Tuesday, 2 August 2016

Creepy and geeky art treasures at the Serlachius museums

As I promised in my previous post, I am going to continue writing about my art road trip. After the city of Tampere and Ron Mueck's installations our next stop was at Mänttä-Vilppula, the city of art as they are called. This nickname came because a very influential family Serlachius lived in Mänttä-Vilppula and the members of this family loved art, especially a man called Gösta. The Gösta Serlachius Fine Arts Foundation was created and the artworks they've acquired are displayed in Serlachius museums at the city of Mänttä-Vilppula.

Art Museum Gösta

The art museum is named after Gösta. They have a new extension to it, Gösta's Pavilion and in there they feature contemporary art. This summer they have a big exhibition of Mark Wallinger's works, open until 9th of October 2016. Wallinger is a painter, sculptor and a video artist. His works, materials and style varies a lot.

This are from the series of id Paintings. The inspiration came from Sigmund Freud's theories and the concept of id and I presume also from the idea of subconscious. They look like huge versions of the Rorschach test. They are taller than an average human, and in the exhibition room there were about 20 of those paintings. It made a person feel really small.

The Rorschach test is a test based on association and interpretation. The patient (or a person examined) looks at cards with ink spots and tells what she/he thinks they look like or symbolize. These interpretations are then seen as sort of messages from the persons subconscious and from them others can try to judge if this person is having stress or for example mental problems.

I would like to note that I have not studied psychology and that short explanation is a simplified and possibly quite crude way to describe the Rorschach test. I personally think that doing/playing this sort of an association game can be fruitful but people really should pay attention to the fact that humans do not share all symbols: for someone a butterfly is a joyful thing, for another one it symbolizes fragility.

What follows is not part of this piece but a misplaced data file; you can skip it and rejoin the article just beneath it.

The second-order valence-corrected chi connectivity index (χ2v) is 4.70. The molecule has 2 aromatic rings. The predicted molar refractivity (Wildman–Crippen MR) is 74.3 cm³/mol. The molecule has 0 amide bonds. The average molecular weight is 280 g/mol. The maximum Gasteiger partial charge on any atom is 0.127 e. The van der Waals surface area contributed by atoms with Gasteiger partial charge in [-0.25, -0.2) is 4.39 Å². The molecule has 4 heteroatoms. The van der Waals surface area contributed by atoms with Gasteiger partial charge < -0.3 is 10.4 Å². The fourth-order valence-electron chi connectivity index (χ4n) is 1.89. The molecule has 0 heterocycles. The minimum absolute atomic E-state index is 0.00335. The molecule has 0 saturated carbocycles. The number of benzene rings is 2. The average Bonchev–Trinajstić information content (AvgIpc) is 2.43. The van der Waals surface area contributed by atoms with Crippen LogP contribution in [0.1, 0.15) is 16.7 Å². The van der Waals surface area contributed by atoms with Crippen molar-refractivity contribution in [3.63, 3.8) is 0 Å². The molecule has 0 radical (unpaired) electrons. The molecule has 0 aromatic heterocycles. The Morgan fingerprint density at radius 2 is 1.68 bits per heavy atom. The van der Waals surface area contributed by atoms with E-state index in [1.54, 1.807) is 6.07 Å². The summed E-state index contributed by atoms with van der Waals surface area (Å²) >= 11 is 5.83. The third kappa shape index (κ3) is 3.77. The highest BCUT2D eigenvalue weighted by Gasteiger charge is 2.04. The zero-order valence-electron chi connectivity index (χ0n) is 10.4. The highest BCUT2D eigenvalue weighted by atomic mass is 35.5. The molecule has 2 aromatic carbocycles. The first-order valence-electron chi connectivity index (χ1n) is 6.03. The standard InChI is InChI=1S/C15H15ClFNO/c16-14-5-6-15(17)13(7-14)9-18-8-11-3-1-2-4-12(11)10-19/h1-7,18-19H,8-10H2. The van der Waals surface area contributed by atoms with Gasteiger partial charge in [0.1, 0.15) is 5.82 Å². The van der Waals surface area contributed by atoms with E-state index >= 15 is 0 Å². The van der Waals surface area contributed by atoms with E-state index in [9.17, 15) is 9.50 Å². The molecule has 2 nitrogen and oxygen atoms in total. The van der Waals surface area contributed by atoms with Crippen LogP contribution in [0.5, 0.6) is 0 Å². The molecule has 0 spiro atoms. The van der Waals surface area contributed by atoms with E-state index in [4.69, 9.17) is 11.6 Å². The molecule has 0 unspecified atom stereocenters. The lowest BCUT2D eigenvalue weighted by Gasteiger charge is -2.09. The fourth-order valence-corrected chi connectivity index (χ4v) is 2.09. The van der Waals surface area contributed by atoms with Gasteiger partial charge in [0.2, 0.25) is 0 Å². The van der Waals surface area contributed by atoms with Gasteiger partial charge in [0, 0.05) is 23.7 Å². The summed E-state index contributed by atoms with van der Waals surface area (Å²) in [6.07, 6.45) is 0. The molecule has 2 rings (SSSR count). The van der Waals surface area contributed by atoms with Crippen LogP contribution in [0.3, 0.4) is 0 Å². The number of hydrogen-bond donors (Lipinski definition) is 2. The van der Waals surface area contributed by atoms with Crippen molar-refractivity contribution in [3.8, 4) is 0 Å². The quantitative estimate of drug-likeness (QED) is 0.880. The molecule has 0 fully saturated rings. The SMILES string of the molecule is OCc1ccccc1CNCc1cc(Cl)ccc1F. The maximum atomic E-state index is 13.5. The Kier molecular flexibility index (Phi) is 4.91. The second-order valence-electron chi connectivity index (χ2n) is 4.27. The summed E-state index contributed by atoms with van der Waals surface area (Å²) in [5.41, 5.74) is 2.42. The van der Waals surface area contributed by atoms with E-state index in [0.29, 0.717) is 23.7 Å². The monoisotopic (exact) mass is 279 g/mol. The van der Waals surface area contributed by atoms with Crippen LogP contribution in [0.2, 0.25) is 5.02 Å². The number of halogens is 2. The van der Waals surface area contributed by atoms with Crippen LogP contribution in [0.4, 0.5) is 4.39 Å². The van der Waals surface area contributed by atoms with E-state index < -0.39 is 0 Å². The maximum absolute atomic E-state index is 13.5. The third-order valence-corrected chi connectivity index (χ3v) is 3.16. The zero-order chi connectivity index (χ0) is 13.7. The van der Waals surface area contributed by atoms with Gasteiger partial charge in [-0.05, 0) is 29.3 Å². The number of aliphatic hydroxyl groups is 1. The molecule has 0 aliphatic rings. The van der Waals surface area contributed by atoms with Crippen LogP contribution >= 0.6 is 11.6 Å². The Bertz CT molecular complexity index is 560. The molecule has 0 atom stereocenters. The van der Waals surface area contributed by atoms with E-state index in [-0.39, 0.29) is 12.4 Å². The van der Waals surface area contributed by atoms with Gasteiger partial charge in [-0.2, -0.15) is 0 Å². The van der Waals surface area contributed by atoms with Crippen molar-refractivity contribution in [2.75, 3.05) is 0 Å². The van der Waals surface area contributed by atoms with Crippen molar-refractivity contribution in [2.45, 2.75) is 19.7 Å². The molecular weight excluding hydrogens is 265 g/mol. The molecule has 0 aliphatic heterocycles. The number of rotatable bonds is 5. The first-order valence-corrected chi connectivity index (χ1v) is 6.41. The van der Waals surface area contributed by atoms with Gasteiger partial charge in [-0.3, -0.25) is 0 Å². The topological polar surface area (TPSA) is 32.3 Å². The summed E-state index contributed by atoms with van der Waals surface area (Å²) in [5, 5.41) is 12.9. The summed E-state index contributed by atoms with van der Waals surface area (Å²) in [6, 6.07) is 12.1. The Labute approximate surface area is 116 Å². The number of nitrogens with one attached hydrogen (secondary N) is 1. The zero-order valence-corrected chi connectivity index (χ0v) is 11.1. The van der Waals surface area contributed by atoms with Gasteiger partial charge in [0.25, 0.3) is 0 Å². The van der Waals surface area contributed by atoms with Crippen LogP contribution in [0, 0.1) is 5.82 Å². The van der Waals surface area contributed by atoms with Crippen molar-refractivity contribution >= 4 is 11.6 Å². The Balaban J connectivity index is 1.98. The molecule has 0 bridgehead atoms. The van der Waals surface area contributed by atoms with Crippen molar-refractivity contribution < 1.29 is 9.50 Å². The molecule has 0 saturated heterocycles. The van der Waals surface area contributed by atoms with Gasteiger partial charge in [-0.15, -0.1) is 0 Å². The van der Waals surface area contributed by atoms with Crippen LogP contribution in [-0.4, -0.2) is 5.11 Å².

It was actually quite fun to start to really look at these paintings and try to analyze and imagine what all those shapes formed. In this painting I saw two mountain hares hanging from something. Possibly they are today's catch and someone is about to make dinner of them. What do you see in this painting?

The id Paintings were made 2015. This sculpture named Time And Relative Dimensions In Space is from year 2001.
As I mentioned in the previous post, there was something that reminded me of Doctor Who. If you picture this shiny box to be blue and have the words Police Public Call Box on it, you'll understand.

Here is me next to it for measurement. Its outer dimensions (aka size) are almost exactly the same as Tardis has. They might even be the same, alas I have never seen Tardis or the props they have for the TV show.
I did not touch it because I am a law abiding art museum visitor and it was highly prohibited. Wanted to, though.

Museum Gustaf

Those were some works at the Gösta Art Museum. In Mänttä-Vilppula there is another Serlachius Museum named Gustaf. They usually have exhibitions about history and technology but this summer they also had an exhibition called Landscape. It was an interactive exhibition in which people could learn about the history of landscape art, and create their own landscapes of the pieces of famous landscape paintings.
From the photo above you can see the entrance. Maisema means landscape and on the right there are pieces of famous paintings. Inside the room there were sort of tables with frames. On the other wall there were replicas of famous paintings, the pieces of paintings for constructing one's own landscape (in the shelves), and video screens. The videos were about landscape paintings and their history.
Here are two installations I made. The other one is with Dalí's watches and a random angel.
And the other one is a mix of some winter paintings. A more classy combination, I'd say. Do click the images for a larger view and better details. I took these photos with a real camera, not my phone, so the quality is not that devastatingly bad.
I hope you enjoyed this post. I had fun at the museums and fun writing about them, and I do hope some of that happiness and enjoyment shines through this post.

Next time: cute and macabre art from the next destination on my road trip!


  1. I like the interactive exhibit where you create your own landscape!

    1. It was very fun! I hope and suspect that they take school classes there for educative trips. :D

  2. I like your landscapes. And lol that's definitely the TARDIS. I'd feel bad for the artist if that wasn't the intent, cause everyone is going to think TARDIS

    1. I'm pretty sure it is supposed to be Tardis. :D It is a definitive sci-fi symbol and if it wasn't, it would be too much of a coincidence.

  3. Also had to think of dr. who with that box :-D and i also hope the interactive exhibit will be used by classes a lot!